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Will America give Lance Armstrong a second chance? I asked Petaluma's Steven Cozza that question. Now retired, Cozza spent 10 years racing in Europe, six of them as a pro. Cozza competed against Armstrong in 2004, 2005, 2009 and 2010.

Cozza, 27, responded with a story.

It was during the 2009 Tour of California. Cozza, riding for Garmin, doesn't remember what stage of the race. A reporter asked him about cyclists doping. Cozza said he grew up with heroes in cycling but one by one he had taken down nearly all the posters from his bedroom wall, after they had been busted for doping. Cozza mentioned he still had Armstrong's poster on the wall.

"I sure hope I don't have to tear down Lance's poster from my wall," Cozza said.

The next day, as he was readying himself for that day's stage, one of Armstrong's teammates on Astana confronted Cozza.

"He told me Lance had read my quote," Cozza said, "and that I had better close my mouth in regards to Lance and doping. I said, &‘Whatever.' "

Then Cozza sat back and pondered for a moment what had happened. Instead of focusing on riding in America's premier cycling event, Armstrong had ordered one of his teammates to go to Cozza. Armstrong clearly was trying to intimidate Cozza, to shut him up. Cozza wasn't accusing or attacking Armstrong. Yet Cozza felt attacked.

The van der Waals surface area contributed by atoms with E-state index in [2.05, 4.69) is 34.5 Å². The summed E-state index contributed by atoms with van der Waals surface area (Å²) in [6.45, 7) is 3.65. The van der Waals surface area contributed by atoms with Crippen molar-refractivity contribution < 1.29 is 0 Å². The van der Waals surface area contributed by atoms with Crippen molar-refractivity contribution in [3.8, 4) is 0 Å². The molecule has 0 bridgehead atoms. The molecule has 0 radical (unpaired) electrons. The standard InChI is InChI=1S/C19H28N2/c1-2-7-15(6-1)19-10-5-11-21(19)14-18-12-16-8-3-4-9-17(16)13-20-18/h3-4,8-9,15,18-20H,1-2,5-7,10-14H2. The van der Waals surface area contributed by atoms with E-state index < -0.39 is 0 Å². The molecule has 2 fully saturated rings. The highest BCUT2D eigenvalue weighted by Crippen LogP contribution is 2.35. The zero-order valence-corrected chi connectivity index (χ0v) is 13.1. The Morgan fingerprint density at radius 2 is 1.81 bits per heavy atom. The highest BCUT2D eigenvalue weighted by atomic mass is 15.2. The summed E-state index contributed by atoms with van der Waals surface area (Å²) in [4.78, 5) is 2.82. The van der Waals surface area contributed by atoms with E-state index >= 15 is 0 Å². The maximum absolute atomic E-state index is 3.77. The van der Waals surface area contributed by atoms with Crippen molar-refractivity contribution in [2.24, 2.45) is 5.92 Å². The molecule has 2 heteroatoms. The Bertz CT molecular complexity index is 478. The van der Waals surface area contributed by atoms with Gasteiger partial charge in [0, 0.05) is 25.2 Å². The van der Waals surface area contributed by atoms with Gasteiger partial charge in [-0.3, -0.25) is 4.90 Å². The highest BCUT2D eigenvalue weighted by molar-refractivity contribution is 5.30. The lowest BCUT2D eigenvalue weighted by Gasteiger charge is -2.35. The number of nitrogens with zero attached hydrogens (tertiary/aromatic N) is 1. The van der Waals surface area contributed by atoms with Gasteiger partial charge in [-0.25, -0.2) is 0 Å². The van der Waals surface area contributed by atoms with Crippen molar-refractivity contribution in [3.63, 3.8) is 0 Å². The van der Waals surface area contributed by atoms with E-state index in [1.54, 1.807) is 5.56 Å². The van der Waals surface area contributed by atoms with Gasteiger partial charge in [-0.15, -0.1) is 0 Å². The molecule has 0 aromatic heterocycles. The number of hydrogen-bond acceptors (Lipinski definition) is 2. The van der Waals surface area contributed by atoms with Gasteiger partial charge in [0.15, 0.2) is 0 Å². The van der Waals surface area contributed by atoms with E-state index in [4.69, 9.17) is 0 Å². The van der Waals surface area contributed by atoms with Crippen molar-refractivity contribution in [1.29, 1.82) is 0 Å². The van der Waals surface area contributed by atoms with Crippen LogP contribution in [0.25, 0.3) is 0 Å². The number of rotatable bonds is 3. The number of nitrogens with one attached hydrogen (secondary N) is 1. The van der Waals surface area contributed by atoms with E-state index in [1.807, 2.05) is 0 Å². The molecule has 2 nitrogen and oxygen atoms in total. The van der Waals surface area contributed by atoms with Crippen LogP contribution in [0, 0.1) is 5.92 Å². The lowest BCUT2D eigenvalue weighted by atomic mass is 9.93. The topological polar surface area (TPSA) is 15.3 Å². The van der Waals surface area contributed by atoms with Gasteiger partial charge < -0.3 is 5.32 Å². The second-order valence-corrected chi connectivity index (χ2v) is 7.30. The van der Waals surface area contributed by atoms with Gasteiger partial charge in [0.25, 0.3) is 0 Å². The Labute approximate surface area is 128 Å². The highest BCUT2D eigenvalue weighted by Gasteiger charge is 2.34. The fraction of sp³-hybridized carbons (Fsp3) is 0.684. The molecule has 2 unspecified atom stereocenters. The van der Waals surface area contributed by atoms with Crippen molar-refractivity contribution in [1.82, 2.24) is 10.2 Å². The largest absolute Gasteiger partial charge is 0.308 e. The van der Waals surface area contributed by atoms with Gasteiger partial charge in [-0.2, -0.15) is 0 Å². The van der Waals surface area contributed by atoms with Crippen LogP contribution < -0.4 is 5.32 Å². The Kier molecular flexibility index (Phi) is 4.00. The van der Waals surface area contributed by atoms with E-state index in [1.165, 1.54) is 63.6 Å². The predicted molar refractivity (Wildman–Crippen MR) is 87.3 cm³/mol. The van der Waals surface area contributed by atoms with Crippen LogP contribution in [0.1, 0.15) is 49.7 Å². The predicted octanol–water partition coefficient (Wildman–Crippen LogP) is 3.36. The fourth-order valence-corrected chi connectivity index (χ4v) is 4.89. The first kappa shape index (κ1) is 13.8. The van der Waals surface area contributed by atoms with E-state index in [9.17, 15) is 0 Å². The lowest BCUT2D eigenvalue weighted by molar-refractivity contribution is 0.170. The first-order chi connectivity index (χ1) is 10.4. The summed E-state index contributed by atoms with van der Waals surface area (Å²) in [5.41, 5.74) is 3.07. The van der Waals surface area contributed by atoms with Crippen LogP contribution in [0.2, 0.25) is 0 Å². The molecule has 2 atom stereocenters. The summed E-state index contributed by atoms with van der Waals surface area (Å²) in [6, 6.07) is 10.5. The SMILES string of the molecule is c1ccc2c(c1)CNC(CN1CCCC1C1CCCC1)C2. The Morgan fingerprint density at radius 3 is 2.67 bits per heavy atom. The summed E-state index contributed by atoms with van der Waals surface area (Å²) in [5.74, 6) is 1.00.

"Wow!" Cozza thought to himself. "I mean, who am I? I'm 21. I'm just breaking into the sport. Not a lot of people know who I am. What a control freak Lance is. What a bully this guy is."

This bully has been and will be confessing on TV to Oprah Winfrey on Thursday night and tonight. This bully is portraying himself as one doper among many. This bully is trying to rebuild his image. Will Americans and the proper enforcement agencies give Armstrong that second chance?

"I don't think he deserves a second chance," Cozza said. "The sport doesn't need him around. I think cycling is done with Lance. It's time for cycling to move on. He's an egomaniac; he's shown that. I have heard through the grapevine that the only reason he is doing this (TV interviews) is to compete again. He loves to compete and he wants to do the Ironman (triathlon)."

Santa Rosa cyclist Levi Leipheimer, a former Armstrong teammate who last year detailed Armstrong's alleged doping to the U.S. Anti-Doping Agency, did not respond to a request for comment.

Americans love second chances. Ex-Dodgers pitcher Steve Howe was suspended seven times for various addictions in the '80s, yet he always found a team that would take a chance. More recently, All-Star Josh Hamilton has publicly battled drug and alcohol addictions while earning millions of dollars with the Rangers and Angels.

As troubled as they have been, both men still elicited sympathy.

Lauren Morimoto is an assistant professor of kinesiology at Sonoma State. She teaches classes in the sociology of sport, including one on ethics. Morimoto sees no dilemma when judging Armstrong.